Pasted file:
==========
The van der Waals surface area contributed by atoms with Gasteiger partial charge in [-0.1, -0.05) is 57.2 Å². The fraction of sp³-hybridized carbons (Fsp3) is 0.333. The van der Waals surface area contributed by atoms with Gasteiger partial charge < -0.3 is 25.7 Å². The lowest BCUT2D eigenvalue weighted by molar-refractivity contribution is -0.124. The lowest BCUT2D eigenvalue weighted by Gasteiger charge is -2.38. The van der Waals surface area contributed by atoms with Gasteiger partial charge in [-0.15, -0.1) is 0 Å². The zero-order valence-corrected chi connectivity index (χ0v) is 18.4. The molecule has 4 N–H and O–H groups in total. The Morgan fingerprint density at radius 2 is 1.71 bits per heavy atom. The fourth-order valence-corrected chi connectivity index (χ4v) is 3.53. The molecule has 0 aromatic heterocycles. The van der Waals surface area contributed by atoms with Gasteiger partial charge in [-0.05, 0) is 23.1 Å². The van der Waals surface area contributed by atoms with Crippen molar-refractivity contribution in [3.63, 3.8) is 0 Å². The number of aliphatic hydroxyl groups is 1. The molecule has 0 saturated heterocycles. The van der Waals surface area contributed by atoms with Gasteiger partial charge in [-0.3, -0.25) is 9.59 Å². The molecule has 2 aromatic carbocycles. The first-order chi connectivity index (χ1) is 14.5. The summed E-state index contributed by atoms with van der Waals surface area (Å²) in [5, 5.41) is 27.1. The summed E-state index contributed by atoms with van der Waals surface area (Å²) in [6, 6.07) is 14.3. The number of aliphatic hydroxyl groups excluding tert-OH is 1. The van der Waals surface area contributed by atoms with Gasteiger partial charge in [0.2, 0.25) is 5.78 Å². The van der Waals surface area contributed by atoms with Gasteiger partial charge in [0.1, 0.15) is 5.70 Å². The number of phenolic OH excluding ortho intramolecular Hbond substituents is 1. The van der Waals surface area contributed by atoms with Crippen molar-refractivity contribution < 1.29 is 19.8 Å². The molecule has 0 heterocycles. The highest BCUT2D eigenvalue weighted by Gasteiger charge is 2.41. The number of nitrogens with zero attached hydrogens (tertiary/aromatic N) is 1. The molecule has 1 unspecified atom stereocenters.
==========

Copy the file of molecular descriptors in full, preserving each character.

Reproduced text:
The van der Waals surface area contributed by atoms with Gasteiger partial charge in [-0.1, -0.05) is 57.2 Å². The fraction of sp³-hybridized carbons (Fsp3) is 0.333. The van der Waals surface area contributed by atoms with Gasteiger partial charge < -0.3 is 25.7 Å². The lowest BCUT2D eigenvalue weighted by molar-refractivity contribution is -0.124. The lowest BCUT2D eigenvalue weighted by Gasteiger charge is -2.38. The van der Waals surface area contributed by atoms with Gasteiger partial charge in [-0.15, -0.1) is 0 Å². The zero-order valence-corrected chi connectivity index (χ0v) is 18.4. The molecule has 4 N–H and O–H groups in total. The Morgan fingerprint density at radius 2 is 1.71 bits per heavy atom. The fourth-order valence-corrected chi connectivity index (χ4v) is 3.53. The molecule has 0 aromatic heterocycles. The van der Waals surface area contributed by atoms with Gasteiger partial charge in [-0.05, 0) is 23.1 Å². The van der Waals surface area contributed by atoms with Crippen molar-refractivity contribution in [3.63, 3.8) is 0 Å². The number of aliphatic hydroxyl groups is 1. The molecule has 0 saturated heterocycles. The van der Waals surface area contributed by atoms with Gasteiger partial charge in [-0.3, -0.25) is 9.59 Å². The molecule has 2 aromatic carbocycles. The first-order chi connectivity index (χ1) is 14.5. The summed E-state index contributed by atoms with van der Waals surface area (Å²) in [5, 5.41) is 27.1. The summed E-state index contributed by atoms with van der Waals surface area (Å²) in [6, 6.07) is 14.3. The number of aliphatic hydroxyl groups excluding tert-OH is 1. The van der Waals surface area contributed by atoms with Gasteiger partial charge in [0.2, 0.25) is 5.78 Å². The van der Waals surface area contributed by atoms with Gasteiger partial charge in [0.1, 0.15) is 5.70 Å². The number of phenolic OH excluding ortho intramolecular Hbond substituents is 1. The van der Waals surface area contributed by atoms with Crippen molar-refractivity contribution < 1.29 is 19.8 Å². The molecule has 0 heterocycles. The highest BCUT2D eigenvalue weighted by Gasteiger charge is 2.41. The number of nitrogens with zero attached hydrogens (tertiary/aromatic N) is 1. The molecule has 1 unspecified atom stereocenters.